7 Signs You're Allergic to Alcohol
Being allergic—or intolerant—feels much different than being drunk.
You don't need to be allergic to alcohol to feel ill after a night of drinking. Pour your glass a little too generously, and you may experience nausea, vomiting, memory loss, and more. Even drinking in moderate amounts can wreak havoc on your health over time, putting you at increased risk of cancer, cardiovascular disease, and liver disease. It seems there's no shortage of ways that alcohol can cause you harm. And on top of these dangers, people with an alcohol allergy or intolerance can face additional symptoms—but are often unaware of the cause.
Allergies and intolerances may seem the same, but they're not: An intolerance is a genetic metabolic condition, while an allergy is an immunological response to a particular ingredient within the beverage—such as grains, chemicals, or preservatives. What they have in common, however, is that both can cause significant symptoms soon after the very first sips.
"To distinguish whether a person is allergic to alcohol or just drank too much, it is important to pay attention to when the symptoms started," says Rosmy Barrios, MD, a doctor and medical content author at Health Reporter. "Symptoms caused by allergy occur immediately or after a few minutes of consuming alcoholic beverages, while symptoms associated with drinking too much appear much later."
Read on to learn which seven symptoms could mean you have an alcohol intolerance or allergy—and and be sure to speak with your doctor if you notice them, especially while drinking in moderation.
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According to the National Institute on Alcohol Abuse and Alcoholism, having a flushed face immediately after drinking can be a key sign of an alcohol allergy. "Of particular significance, the alcohol flush reaction is linked to a higher risk of certain types of cancer," the organization warns, noting that esophageal cancer and breast cancer are most closely linked.
Red, itchy skin bumps
Many people with an alcohol allergy develop hives after drinking. These are red, itchy welts on the skin which appear soon after consuming alcohol. Gillian Tietz, MS, a biochemist and host of the Sober Powered Podcast, explains that since "genetics determines how efficiently your enzymes work at processing and eliminating alcohol," some people with inefficient enzymes can experience a buildup of acetaldehyde, which can exacerbate symptoms.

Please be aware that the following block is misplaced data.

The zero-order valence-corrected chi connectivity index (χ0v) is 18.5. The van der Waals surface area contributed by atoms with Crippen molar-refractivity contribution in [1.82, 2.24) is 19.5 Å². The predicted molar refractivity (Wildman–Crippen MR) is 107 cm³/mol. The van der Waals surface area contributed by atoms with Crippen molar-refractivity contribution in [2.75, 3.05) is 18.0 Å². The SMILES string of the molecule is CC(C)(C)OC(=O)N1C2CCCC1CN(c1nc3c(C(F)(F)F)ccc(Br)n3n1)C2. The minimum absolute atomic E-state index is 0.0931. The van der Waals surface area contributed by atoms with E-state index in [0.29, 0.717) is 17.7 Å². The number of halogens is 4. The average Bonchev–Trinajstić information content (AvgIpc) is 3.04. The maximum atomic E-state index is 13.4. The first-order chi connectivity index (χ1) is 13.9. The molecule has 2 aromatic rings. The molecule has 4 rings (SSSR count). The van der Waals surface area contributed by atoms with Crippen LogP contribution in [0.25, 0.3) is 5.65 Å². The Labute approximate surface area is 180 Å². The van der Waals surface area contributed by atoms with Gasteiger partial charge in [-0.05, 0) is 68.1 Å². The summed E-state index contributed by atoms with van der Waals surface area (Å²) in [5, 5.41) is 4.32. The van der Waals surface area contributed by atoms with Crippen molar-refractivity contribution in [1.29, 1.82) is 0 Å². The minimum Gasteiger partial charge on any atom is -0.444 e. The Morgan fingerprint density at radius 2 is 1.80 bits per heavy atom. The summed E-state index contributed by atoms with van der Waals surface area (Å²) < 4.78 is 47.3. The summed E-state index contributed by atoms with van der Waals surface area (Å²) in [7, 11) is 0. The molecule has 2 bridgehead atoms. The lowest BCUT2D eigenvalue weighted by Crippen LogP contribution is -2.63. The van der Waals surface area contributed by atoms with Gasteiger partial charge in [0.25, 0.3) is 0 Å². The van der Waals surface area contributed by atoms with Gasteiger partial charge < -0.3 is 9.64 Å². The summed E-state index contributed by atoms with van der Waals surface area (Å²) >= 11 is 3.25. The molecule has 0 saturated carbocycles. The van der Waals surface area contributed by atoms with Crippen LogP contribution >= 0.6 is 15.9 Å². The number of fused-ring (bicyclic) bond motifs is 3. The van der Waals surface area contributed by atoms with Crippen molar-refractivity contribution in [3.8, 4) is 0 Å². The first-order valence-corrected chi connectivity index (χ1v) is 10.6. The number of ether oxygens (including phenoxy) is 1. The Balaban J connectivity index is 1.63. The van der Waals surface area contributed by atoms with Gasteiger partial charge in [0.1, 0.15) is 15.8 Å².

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Worsening of pre-existing asthma
People with both asthma and an alcohol allergy may find that their respiratory symptoms worsen when they drink. "Up to a third of people with asthma complain that wine will worsen their asthma, and less often with beer or spirits," explains the Australian Society of Clinical Immunology and Allergy. "Beer, wine and champagne contain sodium metabisulfite, which has been used as a preservative since Roman times. Some people, particularly those with unstable or poorly controlled asthma, may wheeze when they consume these drinks."
Runny or stuffy nose
Nasal congestion or a runny nose are also commonly associated with alcohol allergies. According to Go Health Urgent Care, that's because "wine, beer, and spirits contain histamine, a compound that elicits an allergic response. Of all alcoholic beverages, red wines usually have the highest histamine content."
Low blood pressure
While alcohol is commonly known to raise blood pressure in many people, those with an alcohol allergy or intolerance may experience lowered blood pressure, the Mayo Clinic says. This may be another way to distinguish between symptoms of over-consumption and allergy.
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Nausea and vomiting
It would be easy to confuse these symptoms with alcohol poisoning, but the Mayo Clinic says they can be a sign of allergy or intolerance. Regardless of its cause, becoming nauseas or vomiting after drinking with any frequency is a clear sign that you should speak with a medical provider about your alcohol consumption, and either cut down or quit entirely.
Gastrointestinal problems such as stomach cramps and diarrhea are also associated with alcohol allergies, and can occur soon after consuming your first drink. However, even people without an allergy or intolerance can experience this symptom after drinking, since "alcohol agitates the intestines and causes them to react by speeding up digestion," explains Medical News Today.
If you notice this or any other symptoms of alcohol allergy or intolerance, bring it up with your healthcare provider—and avoid drinking in the meantime.
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